Four Signs Of Roof Thermal Shock

Thermal shock is the expansion and contraction of roofing materials due to temperature fluctuations. It affects all kinds of roofs, although to different degrees. Roof thermal shock is one of the reasons your roof will age and need to be replaced one day, even if you maintain it well. You know your roof is experiencing thermal shock-related damage if it is exhibiting:

Cracking of Shingles

The asphalt mix, the main material used in the manufacture of asphalt shingles, is both stiff and water permeable. Therefore, manufacturers add chemicals known as volatiles that give the shingles a flexible and waterproofing nature. This is why the shingles aren't usually affected by temperature fluctuations; the flexibility allows them to expand and contract without permanent damage.

Unfortunately, these volatiles do not stay in the shingles forever; they evaporate in the atmosphere due to the action of weather elements on the shingles. Therefore, old shingles are likely to be stiffer than relatively newer ones. Such shingles expand and develop cracks on their surfaces when heated.

Buckling of Shingles

Just like other solids, individual shingles expand when heated. Buckling occurs when a line of shingles are heated and expand at the same time. This creates a problem because there is no room, which each shingle piece needs, for the expansion. The result is that the shingles push against each other, and the weaker ones get pushed up. This is why you may notice buckling shingles on some parts of the roof, but not all.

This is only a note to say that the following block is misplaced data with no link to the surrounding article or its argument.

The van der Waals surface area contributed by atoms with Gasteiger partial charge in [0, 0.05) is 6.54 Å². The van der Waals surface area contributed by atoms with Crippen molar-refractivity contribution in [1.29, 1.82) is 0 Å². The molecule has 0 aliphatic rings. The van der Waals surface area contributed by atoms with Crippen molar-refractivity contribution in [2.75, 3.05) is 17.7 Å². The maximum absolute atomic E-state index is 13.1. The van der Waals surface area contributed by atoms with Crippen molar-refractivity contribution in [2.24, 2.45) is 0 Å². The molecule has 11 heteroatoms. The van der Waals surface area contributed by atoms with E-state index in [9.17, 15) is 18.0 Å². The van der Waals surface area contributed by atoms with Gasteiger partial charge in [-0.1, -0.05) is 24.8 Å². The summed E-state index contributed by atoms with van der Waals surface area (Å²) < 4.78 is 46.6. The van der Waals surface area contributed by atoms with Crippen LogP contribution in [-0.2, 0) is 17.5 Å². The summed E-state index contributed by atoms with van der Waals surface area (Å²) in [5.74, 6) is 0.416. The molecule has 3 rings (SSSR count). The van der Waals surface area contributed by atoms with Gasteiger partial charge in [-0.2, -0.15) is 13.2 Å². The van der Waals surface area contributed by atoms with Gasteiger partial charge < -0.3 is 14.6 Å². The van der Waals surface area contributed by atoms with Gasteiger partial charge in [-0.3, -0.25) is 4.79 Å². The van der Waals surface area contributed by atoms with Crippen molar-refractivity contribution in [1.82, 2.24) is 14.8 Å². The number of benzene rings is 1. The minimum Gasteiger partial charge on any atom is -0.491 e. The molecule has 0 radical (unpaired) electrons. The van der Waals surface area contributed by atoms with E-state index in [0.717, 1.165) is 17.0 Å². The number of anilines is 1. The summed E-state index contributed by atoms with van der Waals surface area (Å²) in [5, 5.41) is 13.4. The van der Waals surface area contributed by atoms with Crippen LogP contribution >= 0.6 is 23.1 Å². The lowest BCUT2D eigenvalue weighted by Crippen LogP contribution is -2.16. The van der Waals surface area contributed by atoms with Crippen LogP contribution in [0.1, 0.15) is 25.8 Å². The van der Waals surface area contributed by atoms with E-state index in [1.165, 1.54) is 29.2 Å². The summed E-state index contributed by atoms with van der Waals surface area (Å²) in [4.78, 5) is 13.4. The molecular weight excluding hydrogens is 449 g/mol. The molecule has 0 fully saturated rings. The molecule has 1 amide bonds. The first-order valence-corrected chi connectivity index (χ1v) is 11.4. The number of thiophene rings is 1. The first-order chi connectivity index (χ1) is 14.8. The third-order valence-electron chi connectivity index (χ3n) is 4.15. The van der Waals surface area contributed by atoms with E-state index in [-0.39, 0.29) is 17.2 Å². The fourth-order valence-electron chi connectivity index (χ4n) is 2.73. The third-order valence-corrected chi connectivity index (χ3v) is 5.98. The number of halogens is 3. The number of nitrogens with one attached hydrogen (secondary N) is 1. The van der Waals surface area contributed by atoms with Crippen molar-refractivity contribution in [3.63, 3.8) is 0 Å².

Loosening of Flashing

A good roof must be watertight. This is achieved by the use of flashing to seal the small gaps that exist between adjacent roofing materials. However, the flashing are also subject to thermal expansion and contraction. When this happens, gaps may open up in the sections of the roof that the flashing were supposed to seal, and moisture may start seeping into the roof structures.

Loosening of Fasteners

Fasteners are used to hold roofing materials securely in place. Obviously, this only works if the fasteners are immobile, which means they should fit tightly in their holes. This is usually the case when a new roof is installed. However, the temperature-occasioned expansion and contraction of the roof materials also affect the fasteners and their holes. After several cycles of expansions and contractions, the holes widen and loosen the fasteners.

There are several ways of reducing roof thermal shock. For example, you can have the roof coated with a reflective coating so that most of the heat is reflected away rather than absorbed by the roof materials. Talk to your roofing contractor about further maintenance practices to mitigate the effects of thermal shock on your roof.